For example, neuroscientist and technologist Poppy Crum coined the term “hearables” and works with Dolby to develop neuroscience algorithms. Her work will continually and silently assess and anticipate people’s needs and state of mind — it’s like a USB outlet for the ear.

Or how about Dr. Radhika Dirks of XLabs? She’s developing AI-enabled strategies to improve upon social distancing and creating projects focused on accelerating vaccine and antiviral discovery for COVID-19. We may never return to the “before times” of pre-COVID life, so this work is beneficial for our well-being.

Additionally, this foundational knowledge plays an important role in reskilling and upskilling as new technologies emerge. Twenty years ago, many people didn’t fully understand AI or machine learning, and these won’t be the last technological advancements we see.

How Can We Start Closing This Gap?

The first step toward closing this gap is acknowledging it exists. Company and industry leaders must recognize this is an issue, but they can’t stop there. They must take action, too.

Here are some places to begin:

  • Continue (or start) making company culture gender-inclusive. Culture builds the foundation for employee productivity and other company initiatives. If women feel like they aren’t being heard or recognized for their efforts, you may see their productivity start to slip. A gender-inclusive culture extends to hiring efforts as well. Cast a wide net during new hire searches. Don’t immediately reject someone with a “unique” or less common background and consider AI tools to ensure your job postings aren’t using discouraging language.
  • Dedicate company resources to training and educating. Whether you’re bringing in outside speakers or teachers to present information or allowing women to pursue additional degrees or certifications, an environment of continuing education can lead to unparalleled success.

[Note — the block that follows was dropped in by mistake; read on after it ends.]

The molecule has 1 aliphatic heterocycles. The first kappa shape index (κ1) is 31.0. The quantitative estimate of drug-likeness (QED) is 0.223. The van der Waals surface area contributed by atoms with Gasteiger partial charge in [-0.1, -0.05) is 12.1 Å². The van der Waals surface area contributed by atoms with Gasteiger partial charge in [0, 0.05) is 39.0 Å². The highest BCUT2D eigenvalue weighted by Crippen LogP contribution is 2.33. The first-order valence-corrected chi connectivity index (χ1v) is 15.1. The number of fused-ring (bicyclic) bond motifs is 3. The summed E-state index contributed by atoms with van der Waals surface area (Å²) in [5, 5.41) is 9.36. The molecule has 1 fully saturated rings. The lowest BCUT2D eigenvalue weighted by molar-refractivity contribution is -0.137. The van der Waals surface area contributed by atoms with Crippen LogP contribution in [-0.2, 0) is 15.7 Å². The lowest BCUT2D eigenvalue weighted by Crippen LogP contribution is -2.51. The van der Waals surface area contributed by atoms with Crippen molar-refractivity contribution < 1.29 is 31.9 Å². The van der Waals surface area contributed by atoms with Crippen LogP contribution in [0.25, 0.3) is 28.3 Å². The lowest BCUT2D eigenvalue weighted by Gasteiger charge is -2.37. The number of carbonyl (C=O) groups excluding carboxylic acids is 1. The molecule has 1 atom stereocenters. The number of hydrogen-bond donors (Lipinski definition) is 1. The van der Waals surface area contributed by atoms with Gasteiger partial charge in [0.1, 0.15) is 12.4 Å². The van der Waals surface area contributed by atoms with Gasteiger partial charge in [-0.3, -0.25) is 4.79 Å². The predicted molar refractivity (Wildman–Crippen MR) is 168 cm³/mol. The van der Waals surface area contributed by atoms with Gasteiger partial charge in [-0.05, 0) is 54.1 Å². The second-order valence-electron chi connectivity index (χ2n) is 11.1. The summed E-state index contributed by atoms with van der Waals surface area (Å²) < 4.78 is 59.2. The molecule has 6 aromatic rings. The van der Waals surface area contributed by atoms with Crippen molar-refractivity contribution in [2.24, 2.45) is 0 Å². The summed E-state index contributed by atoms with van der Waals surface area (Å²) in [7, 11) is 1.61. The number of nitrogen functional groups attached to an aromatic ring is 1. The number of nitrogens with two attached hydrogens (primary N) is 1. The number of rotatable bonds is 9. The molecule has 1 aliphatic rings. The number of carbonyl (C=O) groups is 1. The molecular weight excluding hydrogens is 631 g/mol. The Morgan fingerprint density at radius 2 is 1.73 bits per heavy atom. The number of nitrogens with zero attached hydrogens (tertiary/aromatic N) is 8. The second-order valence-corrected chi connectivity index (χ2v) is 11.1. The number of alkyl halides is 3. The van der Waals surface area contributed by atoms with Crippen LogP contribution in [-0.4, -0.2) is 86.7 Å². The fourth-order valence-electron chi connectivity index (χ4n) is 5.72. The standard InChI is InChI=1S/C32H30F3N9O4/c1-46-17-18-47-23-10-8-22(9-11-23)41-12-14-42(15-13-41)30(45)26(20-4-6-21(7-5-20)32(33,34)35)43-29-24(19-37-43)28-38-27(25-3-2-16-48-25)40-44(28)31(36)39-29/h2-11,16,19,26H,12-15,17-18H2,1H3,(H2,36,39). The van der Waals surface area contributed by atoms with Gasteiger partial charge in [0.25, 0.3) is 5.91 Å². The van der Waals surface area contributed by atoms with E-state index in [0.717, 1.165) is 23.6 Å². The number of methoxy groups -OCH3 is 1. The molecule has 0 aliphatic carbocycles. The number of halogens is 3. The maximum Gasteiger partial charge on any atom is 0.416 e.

• Introduce opportunities to contribute to AI projects within the company. Far too often, there’s a small circle of trust when it comes to AI, which often leads to unconscious biases, opening up potential pitfalls. Allow women of all levels to participate to bring in diverse perspectives.
  • Highlight women trailblazers in the AI space. It’s hard to know about some of the career paths or opportunities available if you’ve never seen anyone else accomplish them. Initiatives like Women’s History Month shine a light on women doing wonderful things, but we can continue those celebrations throughout the entire year. Bring in outside speakers, encourage the reading of women authors within AI, and look for other ways to amplify the good work of women inside and outside your organization.

Leaders must also realize the benefits of having women in AI and leadership positions. Companies with at least one diverse hire — with a focus on women — see a 44% increase in their average share price within a year of going public, compared to 13% that don’t have a diverse hire.

Additionally, having more diverse voices in AI can introduce new ideas, career paths, products, and services. This space is still so new that we’re able to shape it in exciting ways, though it won’t happen if we don’t create an inclusive environment.

As long as AI and machine learning lack diverse perspectives, they will produce biased results. It may not even be obvious, but too much of the same thinking will miss the same blind spots, limiting the effectiveness of AI models.